The first half of 2012 saw a fifty percent decline in federal securities class action lawsuits when compared with the same period in 2011. The decline is attributed to a decline in Chinese reverse mergers as well as the lowest amount of mergers and acquisitions since the second half of 2009.
The Stanford Law School Securities Class Action Clearing House and Cornerstone Research found 88 federal securities class-action lawsuits were filed in the first six months of 2012, a six percent drop from the entire year of 2011.
The decline in filings was not a surprise to a professor at Stanford Law School. He stated "that sector of the market has already been badly hit by concerns over the integrity of the Chinese private-company statements and these deals have been disappearing from the market."
A reverse merger happens when a private company buys a publicly traded business and then shifts its management into the purchased company. The publicly traded company usually gets renamed as a result. The private company can then be traded on the public markets without having to go through the paperwork required for an IPO.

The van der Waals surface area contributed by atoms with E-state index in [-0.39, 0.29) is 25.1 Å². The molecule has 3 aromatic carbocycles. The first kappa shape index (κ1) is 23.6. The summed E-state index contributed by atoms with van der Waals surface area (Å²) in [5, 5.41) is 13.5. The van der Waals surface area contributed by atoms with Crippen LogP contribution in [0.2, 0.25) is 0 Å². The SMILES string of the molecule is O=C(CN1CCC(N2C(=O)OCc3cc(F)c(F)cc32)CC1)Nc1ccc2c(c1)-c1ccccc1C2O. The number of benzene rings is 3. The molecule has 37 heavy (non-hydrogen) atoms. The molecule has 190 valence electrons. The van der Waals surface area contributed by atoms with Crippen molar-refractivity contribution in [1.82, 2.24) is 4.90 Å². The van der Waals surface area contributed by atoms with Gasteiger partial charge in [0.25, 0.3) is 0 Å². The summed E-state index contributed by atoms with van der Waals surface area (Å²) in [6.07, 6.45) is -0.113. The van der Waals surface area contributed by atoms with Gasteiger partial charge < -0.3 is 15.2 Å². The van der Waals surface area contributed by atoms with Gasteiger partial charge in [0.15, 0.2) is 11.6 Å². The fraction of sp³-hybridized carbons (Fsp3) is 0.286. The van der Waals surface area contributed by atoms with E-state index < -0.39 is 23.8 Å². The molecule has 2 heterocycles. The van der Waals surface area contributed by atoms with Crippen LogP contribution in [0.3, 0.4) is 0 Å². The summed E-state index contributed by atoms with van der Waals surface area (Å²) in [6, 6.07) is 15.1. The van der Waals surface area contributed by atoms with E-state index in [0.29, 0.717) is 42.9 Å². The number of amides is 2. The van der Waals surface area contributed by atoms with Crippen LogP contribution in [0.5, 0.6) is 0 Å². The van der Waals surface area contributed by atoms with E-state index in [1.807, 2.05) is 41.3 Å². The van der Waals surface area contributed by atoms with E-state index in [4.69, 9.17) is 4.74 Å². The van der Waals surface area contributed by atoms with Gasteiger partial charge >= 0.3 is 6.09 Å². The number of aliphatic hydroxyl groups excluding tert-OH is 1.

The Stanford law professor anticipates future filings to arise because of Libor rigging allegations.
The Libor issue is stemming from allegations that a dozen banks around the world manipulated a benchmark for financial products. Investigators are looking into the issue to determine if traders acted in concert to rig the rate for profit, and to see if banks understated their borrowing costs to appear in better financial shape than they really were.
Lawsuits may have declined for a few months, but that does not necessarily mean that fraud activity has decreased as well. Chances are good that illegal activities are still being perpetrated, and simply flying under the radar. Be careful with investments, and stick with the "if it's too good to be true, it must be" mantra when making investment decisions.
Source: Businessweek, "Securities Lawsuits Decreased in First Half of 2012," Joel Rosenblatt, July 25, 2012
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